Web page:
Copyright Jack Sutter 2018-2020
The sun was setting in the west, casting its last rays upon the face of an enchanted alien world. The rolling fields of the Kingdom of Linster radiated like a rippling sea of pale gold, and the woodlands were silhouetted darkly against the amber sky. In the little village of Tresham the whitewashed cottages of the peasants were bathed in a warm red light, while farther away in the mighty city of Larchester the stained glass windows of the great cathedral gleamed like bright fires in the reflected light of the sun.
Not far from the village of Tresham, a lone woman was running through a field of barley. All around her the darkness of the night was closing in fast like an army of black clad soldiers armed with chains and traps with which to snare her. The sun had at last forsaken the sky and fled beyond the horizon, and as the woman ran her blonde hair streamed behind her like yellow grass whipping in the gale of a typhoon.
At length, the woman at last stumbled breathlessly to a halt before the fringes of a small wood. Her chest heaved and her knees fairly shook as her eyes searched frantically in the gloom beneath the dark trees which brooded menacingly above her.
“Sykes!”, the woman cried softly. “Sykes! Where are you?”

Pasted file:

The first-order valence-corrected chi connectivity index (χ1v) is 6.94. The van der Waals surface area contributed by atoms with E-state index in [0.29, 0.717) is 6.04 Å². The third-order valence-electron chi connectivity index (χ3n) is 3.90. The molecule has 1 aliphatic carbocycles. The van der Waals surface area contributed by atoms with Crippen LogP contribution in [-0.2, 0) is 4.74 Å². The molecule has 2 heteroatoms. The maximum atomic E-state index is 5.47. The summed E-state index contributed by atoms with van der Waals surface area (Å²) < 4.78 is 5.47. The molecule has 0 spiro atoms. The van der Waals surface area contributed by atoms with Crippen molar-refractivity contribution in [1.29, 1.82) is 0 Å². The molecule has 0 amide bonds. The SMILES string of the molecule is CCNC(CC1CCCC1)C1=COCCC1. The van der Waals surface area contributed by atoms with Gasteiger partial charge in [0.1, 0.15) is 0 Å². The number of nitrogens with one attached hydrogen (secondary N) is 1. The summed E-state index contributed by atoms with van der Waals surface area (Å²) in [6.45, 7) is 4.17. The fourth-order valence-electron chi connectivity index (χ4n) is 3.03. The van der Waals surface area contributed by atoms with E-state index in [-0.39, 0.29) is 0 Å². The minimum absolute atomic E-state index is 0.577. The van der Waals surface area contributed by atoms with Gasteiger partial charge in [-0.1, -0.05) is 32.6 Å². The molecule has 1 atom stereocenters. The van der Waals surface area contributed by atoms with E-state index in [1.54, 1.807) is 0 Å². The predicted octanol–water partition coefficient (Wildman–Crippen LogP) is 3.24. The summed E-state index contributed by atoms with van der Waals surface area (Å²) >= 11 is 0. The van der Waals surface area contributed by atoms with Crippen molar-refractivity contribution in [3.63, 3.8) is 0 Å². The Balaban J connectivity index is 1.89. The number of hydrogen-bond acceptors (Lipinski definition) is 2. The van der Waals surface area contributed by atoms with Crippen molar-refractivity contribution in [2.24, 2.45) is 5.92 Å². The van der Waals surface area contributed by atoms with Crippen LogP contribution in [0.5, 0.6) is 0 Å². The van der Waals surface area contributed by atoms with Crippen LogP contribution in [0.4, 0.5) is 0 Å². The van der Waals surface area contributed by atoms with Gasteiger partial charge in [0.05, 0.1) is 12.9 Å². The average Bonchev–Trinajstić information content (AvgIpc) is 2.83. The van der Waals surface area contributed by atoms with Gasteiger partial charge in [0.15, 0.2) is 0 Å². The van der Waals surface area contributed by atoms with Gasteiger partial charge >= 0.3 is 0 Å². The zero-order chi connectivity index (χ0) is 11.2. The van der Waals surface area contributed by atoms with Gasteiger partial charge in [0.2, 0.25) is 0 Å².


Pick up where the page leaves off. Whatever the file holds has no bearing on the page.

At first, there was no reply. Then, somewhere amidst the shadows, something stirred.
The woman caught her breath for a moment, and then released it a momentary sigh of relief as a man’s voice called softly back to her.
“Joan! Joan is that you?”
A moment later, a man stepped out of the woods. He was dressed in yeoman’s clothes, soiled and bedraggled with many days of wandering, and in one hand he carried a great quarterstaff. As he sped to her side the woman Joan reached out and grasped the man’s hand. As his fingers closed tightly around hers they quivered slightly with barely contained agitation, and in his eye there was a wild gleam of excitement.
“They’ve come!”, the man Sykes said with a hoarse whisper. “They’ve come at last!”
Joan drew a sharp breath as her heart began to race. After all this time, it couldn’t be true. It just couldn’t.
“Where, Skyes!”, she whispered back, “Where are they?”
“Come, I will show you!.”
Joan followed as Sykes turned swiftly back to the woods, still holding her hand. Sykes pushed his way aggressively through the trees, as though the pair of them were being pursued by some unseen peril with the might of kings at its command. In a few minutes, Sykes at last stopped, and shaking slightly with excitement he pointed out into the gloom beneath the trees.
“There Joan, just over there!”
A faint light was now visible a little ways into the woods ahead. As the pair began to approach, Joan was soon able to make out several orbs of green, yellow, and red light hovering in the air like little floating lanterns. And standing in their midst, only just visible in the faint light, was a small group of robed people.
Tears were now streaming down Joan’s face. It had been so long. So many years of suffering and heartbreak. So many long years of searching, waiting, and hurting. Now, at long last the search was over. At long last, all her frantic hopes had a chance to become reality. As Sykes led her slowly into the light, Joan began to cry with joy.
For now at last, the fairy folk were listening.